Do you manually produce your invoices?
Find below a list of all the information that your invoice should include.
• the date it was issued
• an invoice number – this must be unique and if your company is VAT registered also be sequential
• your company’s name and trading name (if the two are different)
• your company’s number, registered office address, the part of the UK in which it is registered, e.g. England and Wales, and VAT registration number (if applicable)
• a correspondence address and other contact information, e.g. telephone number
• the name and address of the customer being invoiced
• all relevant reference numbers, e.g. your client reference and its purchase order number
• a clear, concise, description of the goods and/or services that are being charged for
• the date or period of time the goods and/or services were provided, i.e. the supply date, plus the tax point if the supply date is different to the invoice date (see The next step )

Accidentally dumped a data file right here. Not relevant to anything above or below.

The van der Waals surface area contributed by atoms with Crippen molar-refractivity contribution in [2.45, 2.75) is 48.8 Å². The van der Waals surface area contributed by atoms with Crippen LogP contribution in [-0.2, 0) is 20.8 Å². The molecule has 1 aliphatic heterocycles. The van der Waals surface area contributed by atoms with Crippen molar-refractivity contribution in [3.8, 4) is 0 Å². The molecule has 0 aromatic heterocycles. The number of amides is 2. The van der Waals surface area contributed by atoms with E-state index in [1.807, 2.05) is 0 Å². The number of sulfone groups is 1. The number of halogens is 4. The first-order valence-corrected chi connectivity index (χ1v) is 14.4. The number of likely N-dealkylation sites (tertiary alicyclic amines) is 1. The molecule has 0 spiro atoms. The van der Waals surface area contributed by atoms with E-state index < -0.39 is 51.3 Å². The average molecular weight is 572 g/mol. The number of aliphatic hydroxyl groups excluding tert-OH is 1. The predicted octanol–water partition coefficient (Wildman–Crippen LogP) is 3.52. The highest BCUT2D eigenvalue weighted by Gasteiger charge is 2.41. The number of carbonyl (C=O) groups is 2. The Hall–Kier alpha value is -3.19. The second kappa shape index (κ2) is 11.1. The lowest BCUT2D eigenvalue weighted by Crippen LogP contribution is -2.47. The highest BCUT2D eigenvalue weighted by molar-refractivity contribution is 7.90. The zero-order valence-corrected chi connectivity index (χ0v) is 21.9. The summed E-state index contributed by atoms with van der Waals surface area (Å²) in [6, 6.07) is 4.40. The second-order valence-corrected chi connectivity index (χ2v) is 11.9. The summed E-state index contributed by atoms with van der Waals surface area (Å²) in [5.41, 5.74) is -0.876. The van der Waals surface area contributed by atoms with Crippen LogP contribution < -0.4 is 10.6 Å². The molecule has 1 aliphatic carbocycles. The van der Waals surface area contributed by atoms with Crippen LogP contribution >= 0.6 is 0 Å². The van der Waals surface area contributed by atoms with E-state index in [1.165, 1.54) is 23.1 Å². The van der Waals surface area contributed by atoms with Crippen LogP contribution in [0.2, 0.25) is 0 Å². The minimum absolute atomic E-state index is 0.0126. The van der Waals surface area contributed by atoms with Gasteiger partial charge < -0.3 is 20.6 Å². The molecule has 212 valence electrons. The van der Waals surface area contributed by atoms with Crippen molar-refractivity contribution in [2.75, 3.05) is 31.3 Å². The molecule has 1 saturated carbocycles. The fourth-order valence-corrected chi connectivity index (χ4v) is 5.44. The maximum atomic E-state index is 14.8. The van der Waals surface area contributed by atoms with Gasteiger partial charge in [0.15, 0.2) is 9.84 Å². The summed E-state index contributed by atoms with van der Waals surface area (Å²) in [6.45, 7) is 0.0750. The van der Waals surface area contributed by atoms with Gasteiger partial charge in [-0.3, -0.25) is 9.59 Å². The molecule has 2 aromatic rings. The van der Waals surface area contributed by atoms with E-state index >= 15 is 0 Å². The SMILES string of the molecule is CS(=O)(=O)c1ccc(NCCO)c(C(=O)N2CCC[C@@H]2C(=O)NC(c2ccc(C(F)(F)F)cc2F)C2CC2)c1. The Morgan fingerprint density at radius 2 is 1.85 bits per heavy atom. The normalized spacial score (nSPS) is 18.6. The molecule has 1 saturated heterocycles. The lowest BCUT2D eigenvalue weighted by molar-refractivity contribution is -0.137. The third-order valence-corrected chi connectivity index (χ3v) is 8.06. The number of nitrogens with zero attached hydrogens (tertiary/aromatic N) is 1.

• the exact amount(s) being charged net of VAT
• the VAT amount and rate (if applicable)
• the total amount owed
• your payment terms
• bank details if you accept electronic payments.
The payment date
Most businesses usually ask for payment within 30 days but you can reduce this, e.g. to 21 days, provided the customer has been made aware via your terms and conditions of business and have agreed to it. If you haven’t stated payment terms on your invoice, the default 30-day period will apply.
Tip. The maximum payment period which can be agreed is 60 days but, from your perspective, the only time you should agree to this is where you’re the one on the receiving end of an invoice.
Did you know that most cloud based software has the facility for you to produce your invoices directly in your accounting package. This will save you time and money as your Accountant wouldn’t have to input your sales.
If you are thinking of moving to a cloud based software please give me a call and I will give you some information on what’s on offer
Have a great weekend